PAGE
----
(The following is a guest post by Leyla Giray Alyanak, a former foreign correspondent who belonged to the WWF International management team, and now blogs about her travels at Women on the Road. If you’re a blogger interested in contributing a guest post, please contact Bret Love at [email protected])
When the Borneo Sun Bear Conservation Centre opens its doors to the public in early 2014, visitors will be treated to a rare sight: 28 of the world’s smallest bears, as curious about us as we are about them.
I was fortunate to get a sneak peek behind the scenes at the BSBCC on a recent visit to the Malaysian state of Sabah. Everything is set: The visitor center and a second bear house are being built, and half a dozen cubs are already clambering over tree trunks and branches, looking around with mischief in their eyes.
Guaranteeing the Sun Bear’s survival in Borneo is one of the main reasons behind the conservation centre, and protecting its rainforest habitat is part of the centre’s mission. Unfortunately, Helarctos malayanus has been under serious threat throughout the rest of its range. In some places, including Bangladesh, China, India, Myanmar and Vietnam, it has all but disappeared.
The Sun Bear is a diminutive creature– the smallest of the world’s eight bear species. An adult male stands at about 1.5 meters (or five feet) in length, around the size of a large dog. Known as a “honey bear” (for its appetite) or “dog bear” (for its size), it is jet black, with a crescent-shaped patch across its chest. It also has a distinctive long, thin tongue, which it uses to delve into honeycombs, ant hills and termite mounds. The Bornean Sun Bear, Helarctos malayanus euryspilus, is the smallest of the two sub-species.
Some scientists believe there may be only 10,000 Sun Bears left in the world. It’s hard to tell, though, as mistaken sightings and rare species surveys have made estimates unreliable. According to the IUCN Red List of Threatened Species, the global Sun Bear population may have declined by up to 30% in the past 30 years, which is the equivalent of three bear generations.
Sun Bears are protected in Malaysia, and the IUCN classifies them as “vulnerable.” But that doesn’t mean they’re safe.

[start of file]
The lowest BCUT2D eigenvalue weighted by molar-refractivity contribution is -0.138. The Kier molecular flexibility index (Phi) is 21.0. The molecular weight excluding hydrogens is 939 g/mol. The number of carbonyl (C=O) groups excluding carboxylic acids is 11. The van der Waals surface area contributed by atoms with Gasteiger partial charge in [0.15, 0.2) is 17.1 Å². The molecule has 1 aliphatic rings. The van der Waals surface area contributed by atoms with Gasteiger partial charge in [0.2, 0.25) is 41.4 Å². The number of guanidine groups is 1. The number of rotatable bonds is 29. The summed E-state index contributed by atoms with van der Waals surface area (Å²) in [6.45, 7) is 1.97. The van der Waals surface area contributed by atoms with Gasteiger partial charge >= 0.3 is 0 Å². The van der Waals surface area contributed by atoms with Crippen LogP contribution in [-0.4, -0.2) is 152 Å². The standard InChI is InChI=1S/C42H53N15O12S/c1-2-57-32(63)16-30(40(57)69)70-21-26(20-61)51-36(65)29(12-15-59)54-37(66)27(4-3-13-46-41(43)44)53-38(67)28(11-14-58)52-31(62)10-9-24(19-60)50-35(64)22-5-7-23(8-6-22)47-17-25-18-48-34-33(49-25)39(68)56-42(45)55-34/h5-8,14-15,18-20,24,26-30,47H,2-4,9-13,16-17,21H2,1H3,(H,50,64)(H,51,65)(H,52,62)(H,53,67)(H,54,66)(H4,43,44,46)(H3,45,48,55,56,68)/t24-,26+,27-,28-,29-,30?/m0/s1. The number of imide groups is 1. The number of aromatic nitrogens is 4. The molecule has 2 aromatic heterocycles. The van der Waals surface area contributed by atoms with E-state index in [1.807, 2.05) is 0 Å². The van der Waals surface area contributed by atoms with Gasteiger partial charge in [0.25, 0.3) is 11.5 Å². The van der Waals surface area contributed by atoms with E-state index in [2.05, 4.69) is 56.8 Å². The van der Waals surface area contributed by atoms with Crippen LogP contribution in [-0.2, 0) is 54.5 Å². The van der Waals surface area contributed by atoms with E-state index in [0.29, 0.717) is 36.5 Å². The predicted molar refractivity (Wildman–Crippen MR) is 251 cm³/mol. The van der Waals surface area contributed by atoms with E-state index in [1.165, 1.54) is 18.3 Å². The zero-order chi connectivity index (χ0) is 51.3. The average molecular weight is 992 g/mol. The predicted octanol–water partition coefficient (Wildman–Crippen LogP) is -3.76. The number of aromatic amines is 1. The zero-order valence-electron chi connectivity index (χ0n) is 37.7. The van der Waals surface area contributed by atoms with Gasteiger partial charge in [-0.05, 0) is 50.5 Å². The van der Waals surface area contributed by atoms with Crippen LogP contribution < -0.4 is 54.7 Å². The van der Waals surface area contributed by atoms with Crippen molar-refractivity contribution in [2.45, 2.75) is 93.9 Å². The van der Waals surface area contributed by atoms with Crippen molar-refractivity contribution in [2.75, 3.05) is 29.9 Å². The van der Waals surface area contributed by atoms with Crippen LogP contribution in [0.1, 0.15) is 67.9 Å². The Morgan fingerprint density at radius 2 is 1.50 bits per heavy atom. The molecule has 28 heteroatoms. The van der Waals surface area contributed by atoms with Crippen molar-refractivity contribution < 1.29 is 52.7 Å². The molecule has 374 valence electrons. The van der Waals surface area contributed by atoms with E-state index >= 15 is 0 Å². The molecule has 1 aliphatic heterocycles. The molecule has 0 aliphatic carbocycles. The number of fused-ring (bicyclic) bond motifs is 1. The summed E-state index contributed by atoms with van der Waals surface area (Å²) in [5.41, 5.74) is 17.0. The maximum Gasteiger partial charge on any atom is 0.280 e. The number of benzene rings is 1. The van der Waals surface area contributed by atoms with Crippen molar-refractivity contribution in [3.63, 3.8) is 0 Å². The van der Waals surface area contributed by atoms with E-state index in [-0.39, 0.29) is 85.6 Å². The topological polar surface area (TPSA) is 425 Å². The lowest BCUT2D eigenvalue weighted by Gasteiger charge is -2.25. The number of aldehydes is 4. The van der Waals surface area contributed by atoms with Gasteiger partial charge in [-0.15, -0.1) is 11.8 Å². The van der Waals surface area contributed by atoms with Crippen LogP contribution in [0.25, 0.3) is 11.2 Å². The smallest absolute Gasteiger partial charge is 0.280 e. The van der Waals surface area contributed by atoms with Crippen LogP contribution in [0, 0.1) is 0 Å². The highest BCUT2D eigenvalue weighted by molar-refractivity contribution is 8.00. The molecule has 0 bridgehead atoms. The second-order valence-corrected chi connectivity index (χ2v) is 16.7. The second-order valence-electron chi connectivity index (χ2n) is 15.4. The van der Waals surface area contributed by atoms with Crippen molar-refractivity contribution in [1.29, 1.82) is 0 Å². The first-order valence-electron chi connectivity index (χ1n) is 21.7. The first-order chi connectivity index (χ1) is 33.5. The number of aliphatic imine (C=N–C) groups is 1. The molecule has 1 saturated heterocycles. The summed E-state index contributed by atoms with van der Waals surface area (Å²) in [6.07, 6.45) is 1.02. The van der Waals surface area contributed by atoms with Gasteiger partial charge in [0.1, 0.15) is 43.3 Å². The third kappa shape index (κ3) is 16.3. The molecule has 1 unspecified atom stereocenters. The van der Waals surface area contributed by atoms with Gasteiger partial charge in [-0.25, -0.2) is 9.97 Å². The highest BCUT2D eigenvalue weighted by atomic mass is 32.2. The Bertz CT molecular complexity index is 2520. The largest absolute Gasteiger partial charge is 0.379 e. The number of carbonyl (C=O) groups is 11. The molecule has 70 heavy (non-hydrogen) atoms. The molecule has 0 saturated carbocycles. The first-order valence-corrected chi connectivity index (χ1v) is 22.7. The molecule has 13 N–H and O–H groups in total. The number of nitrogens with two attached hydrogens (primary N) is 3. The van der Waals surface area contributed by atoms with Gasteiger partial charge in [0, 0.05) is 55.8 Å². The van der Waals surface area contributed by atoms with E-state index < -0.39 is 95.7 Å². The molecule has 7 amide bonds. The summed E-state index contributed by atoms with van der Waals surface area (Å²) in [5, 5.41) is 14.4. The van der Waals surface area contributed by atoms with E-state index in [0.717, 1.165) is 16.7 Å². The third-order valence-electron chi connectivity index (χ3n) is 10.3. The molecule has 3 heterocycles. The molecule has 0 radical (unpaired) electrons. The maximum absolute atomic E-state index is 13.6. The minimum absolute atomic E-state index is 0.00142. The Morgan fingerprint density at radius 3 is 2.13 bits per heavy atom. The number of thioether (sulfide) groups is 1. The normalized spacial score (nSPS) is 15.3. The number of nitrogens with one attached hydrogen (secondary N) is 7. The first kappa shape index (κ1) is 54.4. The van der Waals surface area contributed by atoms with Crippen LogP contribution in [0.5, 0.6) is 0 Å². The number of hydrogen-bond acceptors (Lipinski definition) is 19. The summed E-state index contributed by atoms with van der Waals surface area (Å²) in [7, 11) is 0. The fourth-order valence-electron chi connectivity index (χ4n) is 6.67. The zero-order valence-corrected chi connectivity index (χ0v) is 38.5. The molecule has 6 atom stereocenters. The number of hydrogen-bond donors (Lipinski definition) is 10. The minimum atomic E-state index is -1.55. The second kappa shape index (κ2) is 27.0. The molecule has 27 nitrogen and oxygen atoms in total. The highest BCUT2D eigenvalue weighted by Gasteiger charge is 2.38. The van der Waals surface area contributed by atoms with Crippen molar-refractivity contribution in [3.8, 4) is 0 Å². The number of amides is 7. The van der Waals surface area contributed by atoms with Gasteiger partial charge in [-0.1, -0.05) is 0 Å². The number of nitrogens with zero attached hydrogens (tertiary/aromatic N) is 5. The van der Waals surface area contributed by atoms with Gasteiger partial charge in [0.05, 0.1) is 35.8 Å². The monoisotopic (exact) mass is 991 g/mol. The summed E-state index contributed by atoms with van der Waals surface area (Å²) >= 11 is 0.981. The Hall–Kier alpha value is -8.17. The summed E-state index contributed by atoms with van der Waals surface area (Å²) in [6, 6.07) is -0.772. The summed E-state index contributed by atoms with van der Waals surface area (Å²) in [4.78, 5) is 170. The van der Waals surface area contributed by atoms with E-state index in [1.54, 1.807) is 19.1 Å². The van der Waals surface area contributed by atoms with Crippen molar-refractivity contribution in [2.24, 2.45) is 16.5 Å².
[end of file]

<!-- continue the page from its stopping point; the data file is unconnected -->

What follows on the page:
Sun Bears need the forest to survive, but much of Sabah’s rainforest has been cleared for palm plantations. Fly from Kota Kinabalu to Sandakan and you’ll notice orderly rows of commercial palm trees, like a polka dot pattern across the land. Logging for hardwood trees has also helped destroy forests, leaving behind fragments too small to provide Sun Bears with a suitable habitat. Clearing continues, although the government has taken action to protect large tracts of land in a last-ditch effort to save one of Southeast Asia’s few remaining major tropical forests. Still, many conservation groups fear that isn’t enough, and the past destruction can’t be reversed.
“Given the Sun Bear’s dependence on forest,” says a 2008 assessment by IUCN, “it is clear that the large-scale deforestation that has occurred throughout Southeast Asia over the past three decades has dramatically reduced suitable habitat for this species.”
Sun Bears are often victims of poaching, especially for the illegal trade in wildlife body parts. Their meat is still eaten in some parts of Borneo (mostly in Indonesian Kalimantan, although this is increasingly rare), and the bile from their gallbladders is highly prized in traditional Chinese medicine.
As if all that weren’t enough, the little bear can face attack by other animals, like large cats, although this tends to occur more in Sumatra or on the Asian mainland. Snakes can occasionally be a threat. One female Sun Bear was swallowed whole by a reticulated python while she was asleep.